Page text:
William L. Clements Library
University of Michigan
Finding aid for
John and Alice Hecker Papers, 1861-1864
James S. Schoff Civil War CollectionFinding aid created by
Clements Staff, September 2007, and
Philip Heslip, December 2009
John and Alice Hecker papers
Hecker, John, ca. 1826-1900 and Hecker, Alice, b. ca. 1924
This collection contains Civil War era letters between John and Alice Hecker, written during the years of John's military service from 1861 to 1864. The letters provide valuable insight into the life of a rural farmer's wife on the New Hampshire homefront during the war.
Language: The material is in English
William L. Clements Library, University of Michigan
909 S. University Ave.
The University of Michigan
Ann Arbor, MI 48109-1190
Web Site: www.clements.umich.edu
Access and Use
The collection is open for research.
Copyright status is unknown
Cataloging funded by the National Endowment for the Humanities (NEH) and the "We the People" project.
John and Alice Hecker papers, William L. Clements Library, The University of Michigan
This collection is organized chronologically with undated items filed at the end.
Rank : Pvt.
Regiment : 6th New Hampshire Infantry Regiment. Co. K (1861-1865)
Service : 1861 October 16-1864 November 28
John Hecker was born in Baden, Germany, c.1826 to Stephen Hecker and Susanna Schneider. He emigrated to the United States around 1850, and by 1854 had settled in East Jaffrey, New Hampshire, as a farmer. He married a British woman named Alice (born c.1824) and together they had four children. On October 16, 1861, John enlisted as a private in Co. K in the 6th New Hampshire Infantry, leaving his wife to raise the children, run the farm, and tend the homestead. The 6th Regiment participated in the battles at Antietam, Fredericksburg, and Vicksburg, among others. He was discharged on November 28, 1864. After the war, John returned to his family in New Hampshire. He died in Jaffrey, New Hampshire, on September 3, 1900.
Collection Scope and Content Note
The John and Alice Hecker papers is comprised of letters between John and Alice Hecker, written during the years of John's military service in the Civil War, from 1861 to 1864. The collection consists of 56 letters from John Hecker to his wife Alice and 25 from Alice to John. John did not write most of his letters; he was born in Baden, Germany, and was not proficient in English. A friend, Ezekiel Haskell, wrote some of the correspondence for him. In later letters, especially in 1864, John wrote to Alice himself, using a mixture of German and English.
These letters provide information about the backgrounds of the couple, and reveal how they dealt with divisions of labor during the war. They discussed the business of their household and farm, for which Alice was responsible in John’s absence. John’s letters mainly contain directions for Alice: "I want you [to]… get a receipt for all the money you pay… you must get along as well as you can. You must get someone to help about haying" (June 8, 1862). They also frequently discussed their finances. John often sent Alice money, and instructed her to make payments on the farm and other bills. In her letters, Alice reported on her management of their farm and finances. She often asked for his direction, and rarely made decisions without his counsel: "You must tell me what is the best to do with the farm in the Spring" (December 4, 1863). Her financial situation was occasionally dire, however, and she was forced to make decisions without John’s consent. In one such instance Alice sold a colt for $50.00, which angered John, who thought the colt was worth $70.00: "I ham sorrey that you ar so mad to wards me for saling the colt[.] you no that I did the bast that I no of…I ham sorrey that I shod have given you so much trouble…there is no one to do haney thing for me" (May 1, 1864).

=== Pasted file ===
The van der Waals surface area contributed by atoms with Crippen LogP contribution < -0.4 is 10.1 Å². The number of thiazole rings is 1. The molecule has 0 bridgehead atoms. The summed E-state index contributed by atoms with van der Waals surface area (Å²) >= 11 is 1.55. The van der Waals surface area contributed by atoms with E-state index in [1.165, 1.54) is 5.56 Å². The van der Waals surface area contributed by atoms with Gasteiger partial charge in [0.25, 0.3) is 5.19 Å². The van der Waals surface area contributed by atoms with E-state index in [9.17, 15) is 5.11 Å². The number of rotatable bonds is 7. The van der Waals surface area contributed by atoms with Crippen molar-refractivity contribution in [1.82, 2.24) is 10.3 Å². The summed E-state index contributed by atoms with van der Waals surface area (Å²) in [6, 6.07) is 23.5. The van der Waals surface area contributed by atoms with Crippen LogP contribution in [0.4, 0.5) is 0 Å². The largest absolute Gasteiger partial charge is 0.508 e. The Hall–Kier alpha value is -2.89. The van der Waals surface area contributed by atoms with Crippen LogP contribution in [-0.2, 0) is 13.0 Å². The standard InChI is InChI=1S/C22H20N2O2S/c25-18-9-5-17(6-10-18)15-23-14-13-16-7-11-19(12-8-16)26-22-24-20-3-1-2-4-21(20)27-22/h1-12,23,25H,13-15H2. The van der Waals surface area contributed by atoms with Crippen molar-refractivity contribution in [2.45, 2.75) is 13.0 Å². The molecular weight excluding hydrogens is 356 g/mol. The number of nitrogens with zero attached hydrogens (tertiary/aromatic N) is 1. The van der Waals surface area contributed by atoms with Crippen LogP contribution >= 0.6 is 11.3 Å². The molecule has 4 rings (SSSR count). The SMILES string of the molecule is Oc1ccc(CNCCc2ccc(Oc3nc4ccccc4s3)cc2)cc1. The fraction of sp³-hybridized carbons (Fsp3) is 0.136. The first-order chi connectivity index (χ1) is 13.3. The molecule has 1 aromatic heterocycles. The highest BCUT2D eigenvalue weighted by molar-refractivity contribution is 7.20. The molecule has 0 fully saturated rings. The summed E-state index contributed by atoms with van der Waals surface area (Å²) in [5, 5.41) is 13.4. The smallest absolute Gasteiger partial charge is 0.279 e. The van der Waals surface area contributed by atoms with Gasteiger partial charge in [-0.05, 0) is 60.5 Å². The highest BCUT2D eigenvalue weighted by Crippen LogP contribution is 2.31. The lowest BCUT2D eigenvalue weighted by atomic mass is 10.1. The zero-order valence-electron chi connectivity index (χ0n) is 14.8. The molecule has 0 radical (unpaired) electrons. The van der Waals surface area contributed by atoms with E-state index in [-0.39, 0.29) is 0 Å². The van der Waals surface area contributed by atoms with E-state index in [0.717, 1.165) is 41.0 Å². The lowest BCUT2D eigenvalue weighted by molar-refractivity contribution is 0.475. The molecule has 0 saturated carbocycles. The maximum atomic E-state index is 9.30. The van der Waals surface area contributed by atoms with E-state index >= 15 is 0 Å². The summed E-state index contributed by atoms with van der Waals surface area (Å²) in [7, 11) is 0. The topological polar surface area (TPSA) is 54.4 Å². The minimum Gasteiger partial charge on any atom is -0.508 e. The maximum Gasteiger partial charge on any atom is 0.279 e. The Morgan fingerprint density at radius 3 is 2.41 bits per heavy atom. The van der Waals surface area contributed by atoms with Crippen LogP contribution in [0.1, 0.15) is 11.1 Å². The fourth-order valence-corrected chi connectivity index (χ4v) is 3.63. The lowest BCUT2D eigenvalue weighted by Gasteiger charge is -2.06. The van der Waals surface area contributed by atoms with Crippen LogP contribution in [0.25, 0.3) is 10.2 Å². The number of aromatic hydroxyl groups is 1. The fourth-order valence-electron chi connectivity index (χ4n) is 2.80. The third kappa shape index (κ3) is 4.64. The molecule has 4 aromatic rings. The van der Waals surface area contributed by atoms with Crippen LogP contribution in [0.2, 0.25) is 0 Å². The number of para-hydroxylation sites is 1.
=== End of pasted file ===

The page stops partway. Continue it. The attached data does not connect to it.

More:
Alice also had to deal with a troublesome ex-farmhand named "Old Smith," who claimed that John owed him money, which, allegedly, was not true. Old Smith seemed to take advantage of Alice, while John was away: "he thinck he cud friten me but it will take a batter man than old Smith" (February 12, 1864). The Hecker papers provide valuable insight into life for the wife of a rural farmer on the New Hampshire home front during the Civil War.
Two letters in the collections include illustrations: The April 4, 1864 item features a stamp with red ink that depicts a dove carrying a letter with the following statement to its right: "The U.S. Commission sends this sheet as a messenger between the soldier and his home. Let it hasten to those who wait for tidings." The item dated June 14, 1864 has a patriotic letterhead, showing George Washington in blue ink holding an American flag while seated on a red horse rearing up on a blue platform inscribed with the word "Union."
- Camp Dennison (Ohio)
- Family farms--Management.
- Family farms--New Hampshire.
- Immigrants--United States--History--19th century.
- Jaffrey (N.H.)
- New Hampshire--History--Civil War, 1861-1865.
- United States. Army. New Hampshire Infantry Regiment, 6th (1861-1865)
- United States--History--Civil War, 1861-1865--Military life.
- United States--History--Civil War, 1861-1865--Participation, German American.
- United States--History--Civil War, 1861-1865--Social aspects.
- United States--History--Civil War, 1861-1865--Women.
- Women in agriculture--United States.
- Haskell, Ezekiel.
- Hecker, Mary Jane.
| Container / Location
|Box 86, Schoff Civil War Collection
John and Alice Hecker papers [series]:
October 20, 1861-July 11, 1862
July 12, 1862-February 19, 1863
February 28, 1863-May 24, 1863
June 17, 1863-November 29, 1863
December 7, 1863-January 21, 1864
January 30, 1864-March 6, 1864
April 4, 1864-May 21, 1864
May 28-September 25, 1864
October 09-October 24, 1864 and 2 undated letters
Additional Descriptive Data